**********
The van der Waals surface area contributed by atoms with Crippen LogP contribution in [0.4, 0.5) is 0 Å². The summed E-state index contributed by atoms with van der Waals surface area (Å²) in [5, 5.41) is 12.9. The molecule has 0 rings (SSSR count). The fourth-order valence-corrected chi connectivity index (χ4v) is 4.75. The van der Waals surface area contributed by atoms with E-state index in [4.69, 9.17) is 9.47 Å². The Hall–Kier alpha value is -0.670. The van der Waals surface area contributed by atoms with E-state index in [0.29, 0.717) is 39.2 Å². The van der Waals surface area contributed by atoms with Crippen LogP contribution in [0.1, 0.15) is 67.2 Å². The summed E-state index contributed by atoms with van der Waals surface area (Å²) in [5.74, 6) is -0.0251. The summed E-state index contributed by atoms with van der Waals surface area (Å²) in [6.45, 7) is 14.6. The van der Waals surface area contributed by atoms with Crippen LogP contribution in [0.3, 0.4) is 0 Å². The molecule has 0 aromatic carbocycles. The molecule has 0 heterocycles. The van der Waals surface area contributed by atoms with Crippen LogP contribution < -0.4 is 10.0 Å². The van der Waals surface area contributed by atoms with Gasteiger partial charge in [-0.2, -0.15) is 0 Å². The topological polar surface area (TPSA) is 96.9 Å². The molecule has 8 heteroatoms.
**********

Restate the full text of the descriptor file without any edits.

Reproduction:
The van der Waals surface area contributed by atoms with Crippen LogP contribution in [0.4, 0.5) is 0 Å². The summed E-state index contributed by atoms with van der Waals surface area (Å²) in [5, 5.41) is 12.9. The molecule has 0 rings (SSSR count). The fourth-order valence-corrected chi connectivity index (χ4v) is 4.75. The van der Waals surface area contributed by atoms with E-state index in [4.69, 9.17) is 9.47 Å². The Hall–Kier alpha value is -0.670. The van der Waals surface area contributed by atoms with E-state index in [0.29, 0.717) is 39.2 Å². The van der Waals surface area contributed by atoms with Crippen LogP contribution in [0.1, 0.15) is 67.2 Å². The summed E-state index contributed by atoms with van der Waals surface area (Å²) in [5.74, 6) is -0.0251. The summed E-state index contributed by atoms with van der Waals surface area (Å²) in [6.45, 7) is 14.6. The van der Waals surface area contributed by atoms with Crippen LogP contribution in [0.3, 0.4) is 0 Å². The molecule has 0 aromatic carbocycles. The molecule has 0 heterocycles. The van der Waals surface area contributed by atoms with Crippen LogP contribution < -0.4 is 10.0 Å². The van der Waals surface area contributed by atoms with Gasteiger partial charge in [-0.2, -0.15) is 0 Å². The topological polar surface area (TPSA) is 96.9 Å². The molecule has 8 heteroatoms.